People turned their eyes to the skies Tuesday as two of America's patriotic icons honored those on the front lines of the fight against the new coronavirus.
The high-speed Blue Angels and Thunderbirds took part in the flyover honoring first responders and essential workers in the Philadelphia and Trenton regions helping others during the coronavirus pandemic.
Full coverage of the COVID-19 outbreak and how it impacts you
The joint flyover by Air Force and Navy aircraft took place over Pennsylvania, New Jersey, New York and Delaware, on Tuesday afternoon as the military flight demonstration squadrons focused on honoring front-line workers in some of the places hardest-hit by COVID-19.
A total of 12 fighter jets, including six of the Blue Angels' F-18 Hornets and six of the Thunderbids' F-16 Fighting Falcons, took part in the flight.
“We hope to give Americans a touching display of American resolve that honors those serving on the front line of our fight with COVID-19,” U.S. Air Force Lt. Col. John Caldwell, Thunderbird 1 and mission commander for the flyover, said in a news release before the event.
People lined up from the Philadelphia Museum of Art to the Schuylkill River to catch the patriotic spectacle.
"It's important to stay positive in a time of a lot of negativity going arund and a lot of stress," Maxwell Timmeny of Doylestown said. "I think it is important, stay at a safe distance but to bring some positivity, this is what we need."
In addition to the northeast, flyovers will be conducted in communities across the country in the next two weeks. The flyovers won't cost taxpayers, according to the Trump Administration.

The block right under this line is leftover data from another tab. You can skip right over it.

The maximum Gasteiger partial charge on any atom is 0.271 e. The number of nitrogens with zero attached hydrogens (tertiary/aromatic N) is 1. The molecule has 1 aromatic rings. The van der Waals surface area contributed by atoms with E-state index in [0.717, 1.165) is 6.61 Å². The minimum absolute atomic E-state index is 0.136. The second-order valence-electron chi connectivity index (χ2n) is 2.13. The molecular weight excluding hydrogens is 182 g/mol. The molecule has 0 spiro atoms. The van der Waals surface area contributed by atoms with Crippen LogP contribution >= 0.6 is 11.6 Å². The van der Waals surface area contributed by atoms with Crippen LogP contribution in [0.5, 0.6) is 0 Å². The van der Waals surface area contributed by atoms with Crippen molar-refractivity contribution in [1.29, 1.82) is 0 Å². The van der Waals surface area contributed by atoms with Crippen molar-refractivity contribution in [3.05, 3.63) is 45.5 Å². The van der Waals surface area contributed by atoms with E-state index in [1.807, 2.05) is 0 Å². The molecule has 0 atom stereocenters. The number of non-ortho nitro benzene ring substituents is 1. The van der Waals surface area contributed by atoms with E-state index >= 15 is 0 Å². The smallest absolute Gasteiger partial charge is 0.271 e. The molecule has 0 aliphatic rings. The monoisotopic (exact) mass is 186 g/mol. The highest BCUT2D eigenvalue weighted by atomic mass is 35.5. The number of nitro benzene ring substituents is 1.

These were some of the earlier questions about the “America Strong” flyover event and answers:
When and Where Did the Flyover Take Place?
The Philly/Trenton flyover started when the aircraft took off from Joint Base McGuire-Dix-Lakehurst at 1:45 p.m. The airplanes then looped over Trenton and Levittown, Pennsylvania, before flying over the Mt. Laurel, New Jersey, area at 1:55 p.m. The planes made a few loops over the Philly area before ending the flight around 2:15 p.m. south of Wilmington, Delaware.
Why Are the Military Flight Teams Taking to the Skies?
The event is part of the military’s larger #AmericaStrong campaign that is bringing the flight teams that normally take part in air shows to cities impacted by the coronavirus pandemic.
“We’re excited to fly over cities across America as our way of saying thanks to the health care workers, first responders, and all the people who selflessly run into the breach working to keep America strong,” Gen. Dave Goldfein, chief of staff of the Air Force, and Adm. Michael Gilday, chief of naval operations, said in a joint statement. “This is also our way of showing that we are all in this together and that America’s spirit will prevail.”